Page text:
2012-04-12 / Features

4-H Clubs Expand Beyond Showing Off Cows, Sheep

By Michael Neary
CAPITAL JOURNAL

PIERRE, S.D. (AP) – Surrounded by animals, Emily Ketteler grew up on a farm – so joining 4-H was a logical move for her when she was 7 years old. That's when she and her mom began attending meetings.

Quite a bit has changed since then. Ketteler, now 18 years old, is a senior at Riggs High School and president of the Jolly Rustlers, a 4-H club with members from Stanley and Hughes counties. She's also a member of the South Dakota 4-H Youth Council.

The menu of 4-H activities in clubs like the Jolly Rustlers has also grown.

“It's not just about showing your beef cow or sheep anymore,” Ketteler said.

Ketteler said ecoscience and a variety of career activities have come to play big parts in her 4-H work. The broadening is part of a nationwide effort to expand the thematic reach of 4-H.

South Dakota has followed the cue of the national 4-H program by broadening its emphasis to include a new science focus in programs tailored to urban as well as rural young people. The programming has expanded in other ways, as well.

“We have realized that 4- H can (create) life-skill learning for everybody – not just the rural population,” said Mark Rowen, the 4-H program adviser for Stanley, Hughes and Sully counties. Rowen entered the position after a budget-driven reorganization a few months ago.

Rowen said the movement to broaden the 4-H focus occurred at least in part because of the growing concentration of people, especially young people, in cities. But he said tweaking the 4-H programs could help a state such as South Dakota, as well, even if urban centers are sparser than in other states.

Marv Schumacher, who recently won a $2,500 Monsanto community grant for the Prairie Wins 4-H Council in Hughes County, agreed that 4-H participation has ventured outside of the traditional agricultural focus. He noted that his two daughters' 4-H activities include photography and various kinds of artistic projects.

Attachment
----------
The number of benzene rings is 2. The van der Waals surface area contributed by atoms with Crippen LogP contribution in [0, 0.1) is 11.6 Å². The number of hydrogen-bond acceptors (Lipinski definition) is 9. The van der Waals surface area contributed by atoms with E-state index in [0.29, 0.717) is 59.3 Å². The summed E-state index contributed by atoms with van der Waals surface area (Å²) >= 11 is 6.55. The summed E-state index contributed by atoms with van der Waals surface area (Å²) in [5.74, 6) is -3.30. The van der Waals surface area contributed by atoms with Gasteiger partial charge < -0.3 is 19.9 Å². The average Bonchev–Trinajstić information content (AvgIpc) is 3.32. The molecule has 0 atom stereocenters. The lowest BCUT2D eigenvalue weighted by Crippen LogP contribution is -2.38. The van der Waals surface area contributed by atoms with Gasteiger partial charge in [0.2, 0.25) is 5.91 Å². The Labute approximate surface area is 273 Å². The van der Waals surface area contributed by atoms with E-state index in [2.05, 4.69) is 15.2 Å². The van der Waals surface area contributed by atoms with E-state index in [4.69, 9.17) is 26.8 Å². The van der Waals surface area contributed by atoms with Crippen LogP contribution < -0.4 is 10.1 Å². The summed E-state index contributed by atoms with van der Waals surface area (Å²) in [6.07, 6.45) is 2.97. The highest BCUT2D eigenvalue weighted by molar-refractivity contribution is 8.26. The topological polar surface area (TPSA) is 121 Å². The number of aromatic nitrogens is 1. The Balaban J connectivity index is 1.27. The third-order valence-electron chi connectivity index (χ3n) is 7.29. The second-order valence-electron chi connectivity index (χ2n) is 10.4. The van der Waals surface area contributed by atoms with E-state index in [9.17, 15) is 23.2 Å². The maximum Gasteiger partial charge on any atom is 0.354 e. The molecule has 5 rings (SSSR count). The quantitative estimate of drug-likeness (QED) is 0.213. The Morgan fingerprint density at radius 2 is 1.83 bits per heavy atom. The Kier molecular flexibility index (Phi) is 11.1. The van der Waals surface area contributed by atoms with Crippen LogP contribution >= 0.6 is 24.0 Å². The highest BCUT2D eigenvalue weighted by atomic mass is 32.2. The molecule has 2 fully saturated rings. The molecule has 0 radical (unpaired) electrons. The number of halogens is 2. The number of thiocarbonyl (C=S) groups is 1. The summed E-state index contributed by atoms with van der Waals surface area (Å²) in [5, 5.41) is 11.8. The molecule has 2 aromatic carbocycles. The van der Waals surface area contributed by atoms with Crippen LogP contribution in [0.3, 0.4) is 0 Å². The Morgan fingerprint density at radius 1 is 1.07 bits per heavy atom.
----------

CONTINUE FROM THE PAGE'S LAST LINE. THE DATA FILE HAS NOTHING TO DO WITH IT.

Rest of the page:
His children, he said, have been able to participate extensively even though they don't raise the sorts of animals generally associated with 4-H.

The new 4-H focus is particularly entwined with skills related to science, technology, engineering and math – frequently referred to as STEM – according to Rowen. That doesn't mean a wholesale change in activities, however. Rowen said some 4-H staples such as baking use plenty of science, but now the language of science enters 4-H program explanations of those activities more frequently. The bread doesn't just rise, he said. The byproduct of carbon dioxide is released into the dough.

Other activities are relatively new. Rowen builds airpowered rockets, for instance, and tries to help children understand the aerodynamics behind the launches. That's something that wouldn't have occurred in the 4-H activities of a generation ago.

The description of such activities in the 2011 South Dakota 4-H Division Handbook is decidedly scientific. “After completing launches, plot the amount of water and air pressure used for each launch along with the height achieved,” reads one section. “ ... Use this data to improve the rocket's performance.”

But not all the activities revolve around science, said Emily Ketteler.

Ketteler said she's done lots of artistic work through 4-H, ranging from woodburning stencils to computer generated images.

Art, she said, offers a freedom not available in other disciplines – and that's usually not associated with the hard sciences.

“Nobody can say you're doing it wrong,” she said, “because it's your own perspective.”

That sort of flexibility marks one of the reasons Ketteler said she continues with 4-H activity more than a decade after her first meeting.

“There’s not so many guidelines of what you have to be interested in,” she said. “You can be interested in anything and be a part of it.”

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